But that freed up mental bandwidth for growth could only come after a season of acceptance and leaning in. It’s a process, but it’s a process that’s worth every single second.

By naming, accepting, and leaning into your basic responsibilities, you can set the stage to create solid habits in every area of life. You can take the guesswork, decision-fatigue, and overwhelm out of the core structures of your life. You can become faithful in little so that you’ve exercised the muscles needed to grow your influence.

You are firming up the solid foundation you need to begin stacking your efforts with confidence as you reach for your biggest dreams.


January 6, 2021

How R.O.O.T.E.D. Goals Can Help You Thrive in 2021

I (Shelby) recently asked a very creative, capable, hard-working woman how traditional goal-setting methods had failed her in the past.

She answered and said that traditional goal setting methods failed to help her make a bridge between the accomplishment of her most important goals and the life she was actually living in the present.

I could completely relate to those feelings.

Last week we told the story of how I plowed through stacks of time-management books, articles, and podcasts a few years ago when I found myself absolutely overwhelmed with the demands of working full-time hours from home, first-time motherhood, and chronic illness.

I learned so much from the top gurus in the time-management, goal-setting and personal growth habits space. But one thing I started to notice was that many of the tips and strategies assumed something that I couldn’t relate to—they assumed that I’d be able get away to a kid-free office for eight hours per day and take twenty minutes before or after work to think, strategize, and walk through my goal-setting rituals. I began to realize something important. If I had any hope of truly taking action on anything I was learning, I would have to transpose all of these amazing CEO strategies into my real life context—toddler-crowded, macaroni-stained, cartoon-clanging kitchen “office” and all.

I also learned something extremely important after doing one particularly invigorating goal-setting exercise that fell flat in about three weeks. As good as I was at dreaming big and reverse-engineering my goals from A-to-Z, I couldn’t set arbitrary goals and hope to have the stamina to meet them. Unless I found a way to integrate my long-term goals with my family’s daily good, my goals were shot. I just couldn’t stand to poke my head up from my goal-executing-scramble and see my little family starving for my time and attention.

The verdict was in. If it was going to be a contest between my paper goals, and my real, living, breathing heart goals (which were represented by my closest relationships, the atmosphere in my home, and the unexpected needs of others in my local community)—the paper goals were going to lose every time.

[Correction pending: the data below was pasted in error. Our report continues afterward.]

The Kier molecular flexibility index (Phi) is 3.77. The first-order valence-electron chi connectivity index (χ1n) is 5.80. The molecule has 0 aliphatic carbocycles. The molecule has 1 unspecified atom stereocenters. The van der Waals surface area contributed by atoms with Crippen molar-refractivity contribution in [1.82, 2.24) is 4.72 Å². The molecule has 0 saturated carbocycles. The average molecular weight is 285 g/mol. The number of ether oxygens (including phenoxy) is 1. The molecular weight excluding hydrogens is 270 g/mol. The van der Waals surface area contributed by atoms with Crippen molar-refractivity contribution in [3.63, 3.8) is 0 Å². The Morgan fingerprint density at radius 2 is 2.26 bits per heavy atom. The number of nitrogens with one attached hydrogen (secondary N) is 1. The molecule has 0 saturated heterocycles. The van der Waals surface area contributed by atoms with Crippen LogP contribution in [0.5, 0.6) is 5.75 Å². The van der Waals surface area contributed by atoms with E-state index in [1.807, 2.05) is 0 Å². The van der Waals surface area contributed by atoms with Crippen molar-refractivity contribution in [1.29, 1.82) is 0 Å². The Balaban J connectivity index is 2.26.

But I knew that I was called to more than just reacting and responding to the urgent expectations, requests, and whims of the people in my life. I was called to be proactive, to initiate, to solve big problems, and to make space for the important things. I could envision ways to cultivate abundance in the gaps of life where no one else could. I was put here for a purpose, and I wanted to keep growing into that God-given potential.

I knew that goal-setting could help me level-up from the realm of wishful thinking and begin to make the changes (big and small) that would empower me and my family to truly thrive. But I also knew from experience that S.M.A.R.T. goals weren’t going to cut it.

The deepest currents of our lives that needed my proactive and steady nurture in order to be routed into something that gave us life (instead of drowning us in the overwhelm of it all) propelled me far past the bare mechanics of goal execution. I needed to cut back the layers of excuses and get to the heart of my “why” for living intentionally and setting significant goals for personal and familial progress. The bridge I built between my future goals and my current life context needed to be suspended by the things that were actually essential to a life well-lived.

This deep dive into my core values resulted in the development of a completely new approach to goal-setting. Instead of inadvertently introducing a contest between my goals and the “obstacles” of my life, I crafted the lifestyle that I and my family craved THROUGH the goals I set and accomplished. In turn, our new lifestyle made so much space for personal growth and productivity that it’s actually begun to fuel some of the most challenging and life-giving goals that I’ve ever dared to imagine. 

​And here’s the key: Sustainable, Game-Changing, Life-Giving Goals are…​